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Patios for Surrey’s Restaurants a Good Solution to More Space and Social Distancing

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Let’s be creative and flexible in helping our 800-plus
restaurants survive COVID-19: Councillor Linda Annis

Councillor Linda Annis says Surrey needs to give its 800-plus restaurants, wineries and breweries the option of opening up summer patios as a way to provide more space in the age of social distancing.

“Vancouver’s decision this week to ease restrictions on patios is a good move and a practical way to help their hospitality businesses,” said Annis. “We need to be equally creative and supportive as our Surrey restaurants, wineries and breweries struggle to survive the impacts of COVID-19. If they can only use their interior space, many will not make it. But if they can have patios that let them have more space while social distancing then they have a fighting chance, and frankly who doesn’t want to sit outside on a sunny day in Surrey?”

Annis said she’s going to ask city council and city staff to move quickly with little or no red tape, quick approvals and helping get to ‘yes” on patio options that allow businesses to make the most of summer in Surrey.

“We don’t need a long approval process, instead we should be giving our hospitality sector some quick guidelines that take common sense and safety into consideration, and encourage them to be creative,” added Annis. “I don’t want another layer of bureaucracy, just give our hospitality sector the chance to do what they do best, be creative and offer great food and service.”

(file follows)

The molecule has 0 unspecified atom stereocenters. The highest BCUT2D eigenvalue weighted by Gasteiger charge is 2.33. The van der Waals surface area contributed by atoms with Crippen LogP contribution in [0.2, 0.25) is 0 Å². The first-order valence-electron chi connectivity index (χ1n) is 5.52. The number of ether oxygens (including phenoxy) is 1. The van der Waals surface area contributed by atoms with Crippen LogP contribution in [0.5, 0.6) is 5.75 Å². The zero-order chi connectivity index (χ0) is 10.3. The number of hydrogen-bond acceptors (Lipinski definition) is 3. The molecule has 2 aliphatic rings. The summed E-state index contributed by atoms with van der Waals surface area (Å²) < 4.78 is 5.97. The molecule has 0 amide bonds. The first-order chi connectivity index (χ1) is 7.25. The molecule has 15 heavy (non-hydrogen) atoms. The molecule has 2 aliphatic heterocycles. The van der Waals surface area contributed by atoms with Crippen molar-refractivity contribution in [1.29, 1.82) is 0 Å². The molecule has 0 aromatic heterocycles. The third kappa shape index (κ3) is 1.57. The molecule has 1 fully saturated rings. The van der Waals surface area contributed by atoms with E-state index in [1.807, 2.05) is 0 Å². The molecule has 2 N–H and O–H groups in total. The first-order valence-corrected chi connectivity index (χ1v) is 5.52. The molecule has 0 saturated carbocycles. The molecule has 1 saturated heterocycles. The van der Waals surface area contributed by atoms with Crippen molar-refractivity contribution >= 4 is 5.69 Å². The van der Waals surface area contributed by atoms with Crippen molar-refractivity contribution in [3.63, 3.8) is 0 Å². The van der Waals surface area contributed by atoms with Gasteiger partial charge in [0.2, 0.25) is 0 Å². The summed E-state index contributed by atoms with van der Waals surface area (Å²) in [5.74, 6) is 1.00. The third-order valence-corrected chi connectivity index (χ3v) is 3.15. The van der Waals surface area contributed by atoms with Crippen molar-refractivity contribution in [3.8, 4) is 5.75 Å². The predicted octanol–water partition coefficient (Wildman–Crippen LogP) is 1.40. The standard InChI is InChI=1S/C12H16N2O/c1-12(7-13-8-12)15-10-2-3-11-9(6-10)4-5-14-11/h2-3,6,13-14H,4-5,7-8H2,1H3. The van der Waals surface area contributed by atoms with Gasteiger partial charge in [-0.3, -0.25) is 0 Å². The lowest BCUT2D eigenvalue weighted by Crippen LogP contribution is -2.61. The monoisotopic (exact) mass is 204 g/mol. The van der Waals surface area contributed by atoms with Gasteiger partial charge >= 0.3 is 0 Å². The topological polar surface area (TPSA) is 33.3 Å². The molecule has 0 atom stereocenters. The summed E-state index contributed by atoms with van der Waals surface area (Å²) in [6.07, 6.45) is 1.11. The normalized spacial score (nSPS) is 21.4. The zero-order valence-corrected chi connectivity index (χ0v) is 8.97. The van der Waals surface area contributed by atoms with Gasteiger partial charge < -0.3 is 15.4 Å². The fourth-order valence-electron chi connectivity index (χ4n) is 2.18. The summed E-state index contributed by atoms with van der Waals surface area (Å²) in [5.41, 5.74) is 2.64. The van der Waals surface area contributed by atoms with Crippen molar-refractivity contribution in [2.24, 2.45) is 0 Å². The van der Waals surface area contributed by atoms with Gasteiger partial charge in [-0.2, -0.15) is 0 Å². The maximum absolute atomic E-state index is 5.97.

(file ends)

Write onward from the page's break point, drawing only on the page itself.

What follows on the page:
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VPD Budget Issues a Wake Up Call for Surrey’s Proposed SPD

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This is no time for Surrey to be changing police forces: Councillor Linda Annis

Councillor Linda Annis says media reports about serious budget issues for the Vancouver Police Department (VPD) during COVID-19 should be “another reason to press pause” on Mayor Doug McCallum’s plans to rush ahead with a Surrey Police Department.

“These are unprecedented times and the last thing we need right now is a police force that’s in some sort of costly, complicated and unnecessary transition,” said Annis. “The fact that the Vancouver Police Department is facing serious policing and budget issues, as the City of Vancouver deals with reduced city revenues, should be a wake-up call for all of us right here in Surrey.

Switching police departments during a global pandemic is a scary thought, both from a policing perspective, but also because of the very real financial impacts facing our city and its taxpayers. Right now, our police department and city staff should be completely focused on public safety and how to manage through the impacts of COVID-19. We shouldn’t be spending another dime or another second on creating a Surrey Police Department while all of this is going on around us.”

Annis said her only interest in reports about possible police budget cuts in Vancouver is to remind Surrey taxpayers what’s at stake with the costly transition to the SPD from the RCMP, particularly during the state of emergency.

“Policing is costly and complex at the best of times,” added Annis. “But during a serious emergency, like the one we’re in right now, we need to stay focused on what’s actually important to our taxpayers, and switching police departments during a health crisis isn’t even close to the top of that list.”